'Angels,' 'Terminator' propel box office sales

Sony is having a golden summer at the international box office.

“Angels and Demons,” the studio’s sequel to “The Da Vinci Code,” jumped the $400 million mark internationally over the June 5-7 weekend, becoming the highest-grossing title of 2009 at the worldwide box office.

The Ron Howard-directed film has made up for a so-so domestic run with a dizzying foreign performance. Through June 7, “Angels’ ” domestic total was $116.9 million. Foreign take was a boffo $292 million for a worldwide tally of $408.5 million.

And it was Sony’s “Terminator Salvation” that won the weekend at the foreign B.O. for the same weekend frame. Making its first major push, the film grossed $67.5 million for an early foreign total of $101.4 million.

Like “Angels,” “Salvation” will see a much stronger perf overseas than domestically, where the pic’s cume is $105.6 million.

“Salvation’s” weekend was led by the U.K. at $11.1 million, Russia with $8 million, France with $6.7 million, Germany with $5.9 million and Australia with $5.2 million.

Sony was the big winner in Germany, where “Salvation” easily terminated Disney’s “Hannah Montana: The Movie” and helped boost ticket sales by nearly 34% over the previous week. “Angels” came in second.

The latest installment in the killer robot franchise was still far behind the pace set by 2003’s “Terminator 3: Rise of the Machines,” which opened with $8.7 million, thanks in large part to Arnold Schwarzenegger’s star power.

McG’s “Salvation” largely has been panned by local critics. Describing it as “sapless,” magazine Der Spiegel complained it lacked the single-mindedness of the titular character that provided the tempo and rhythm of the previous films.

“Angels and Demons” continued to wow Teutons, as its cume grew by $3.6 million to $37.2 million in its fourth frame.

“Salvation” easily conquered the Italo and Spanish box offices as well.

In Italy, the film grabbed the No. 1 spot in an otherwise flat frame that saw Gallic crimer “Ca$h” return a meager outing as the country’s other notable bow. “T4″ pulled a decent $2 million from 516 via Sony, but the weekend was still down 19% to $6.8 million compared with the previous Italo frame due to early summer beach weather and European elections. The ultra-slick “Ca$h,” toplining Jean Reno and local draw Valeria Golino, opened at No. 6 with nearly $266,000 off 136 via local distrib Moviemax.

“Salvation” bit off $4.6 million in Spain, establishing a great per-location average of $8,204 from 563 playdates.

Coming in No. 2 at the international box office for the sesh was 20th Century Fox’s “Night at the Museum: Battle of the Smithsonian.” The film grossed $26.7 million from 8,300 playdates in 66 territories for a foreign cume of $148.3 million in its fourth frame. The pic has grossed $128.8 million domestically for a worldwide total of $277.1 million.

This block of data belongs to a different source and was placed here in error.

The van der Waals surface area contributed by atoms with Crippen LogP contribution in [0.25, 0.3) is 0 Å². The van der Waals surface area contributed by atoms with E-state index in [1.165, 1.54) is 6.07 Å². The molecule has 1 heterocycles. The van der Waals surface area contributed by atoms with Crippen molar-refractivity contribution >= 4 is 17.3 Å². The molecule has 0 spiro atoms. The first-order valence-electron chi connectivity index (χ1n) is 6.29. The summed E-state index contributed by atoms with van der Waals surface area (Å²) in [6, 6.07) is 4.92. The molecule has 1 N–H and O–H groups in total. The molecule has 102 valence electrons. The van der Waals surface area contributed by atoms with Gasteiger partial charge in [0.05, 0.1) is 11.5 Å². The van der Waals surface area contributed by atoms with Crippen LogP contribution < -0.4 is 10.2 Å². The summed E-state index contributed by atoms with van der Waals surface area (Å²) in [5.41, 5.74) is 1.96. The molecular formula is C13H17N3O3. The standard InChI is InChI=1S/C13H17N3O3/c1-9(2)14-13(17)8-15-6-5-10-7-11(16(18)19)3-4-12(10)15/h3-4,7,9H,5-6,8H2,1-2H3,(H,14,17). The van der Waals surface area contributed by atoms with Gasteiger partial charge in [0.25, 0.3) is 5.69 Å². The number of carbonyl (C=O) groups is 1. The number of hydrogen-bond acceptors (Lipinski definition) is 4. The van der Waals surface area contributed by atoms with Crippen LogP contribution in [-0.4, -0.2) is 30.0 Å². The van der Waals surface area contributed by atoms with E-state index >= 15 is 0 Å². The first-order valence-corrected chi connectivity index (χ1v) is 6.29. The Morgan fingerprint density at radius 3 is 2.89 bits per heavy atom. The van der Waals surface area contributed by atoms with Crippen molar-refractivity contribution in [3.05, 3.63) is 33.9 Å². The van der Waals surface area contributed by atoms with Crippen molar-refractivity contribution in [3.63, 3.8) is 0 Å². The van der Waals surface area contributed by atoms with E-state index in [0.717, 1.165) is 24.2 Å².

“Angels” followed at No. 3, while Japanese pic “Rookies the Movie” placed No. 4 with a dazzling $10.7 million on 838,231 admissions. “Rookies” was down only 17% from the previous weekend, bringing its nine-day total to $33.8 million. At that rate, box observers expect the pic to cume north of $80 million. “Rookies” was produced by the TBS network from its hit drama series about young thugs who join a high school baseball team. The pic is distributed by Toho.

Coming in No. 5 at the foreign box office was Disney-Pixar’s 3-D summer toon “Up.” Playing on 1,298 screens in only five markets, the toon grossed $7.8 million. The pic is turning into a domestic powerhouse, grossing $137.2 million over its first 10 days in release.

Disney is opting for a staggered foreign release that will last for the rest of the year, a typical rollout for a toon.

“Up’s” foreign take included a $3.8 million launch in Mexico, where the box office is slowly recovering from the disruption sparked by the swine flu.

The first batch of summer tentpoles had to delay their launches because of the contagion and subsequent theater closures.

Cinema owners and distributors essentially lost the first three weeks of May, between dark moviehouses and then a series of restrictions imposed when theaters reopened.

For a short period of time, some Mexico City theaters required every customer coming through the door to sanitize hands, creating long, winding lines. Initially, the government said movie patrons everywhere would have to sit seven feet apart from one another, but when exhibitors complained, the rule became a recommendation only.

David Hayhurst in Paris, Emilio Mayorga in Barcelona, Mark Schilling in Tokyo and Nick Vivarelli in Rome contributed to this report.

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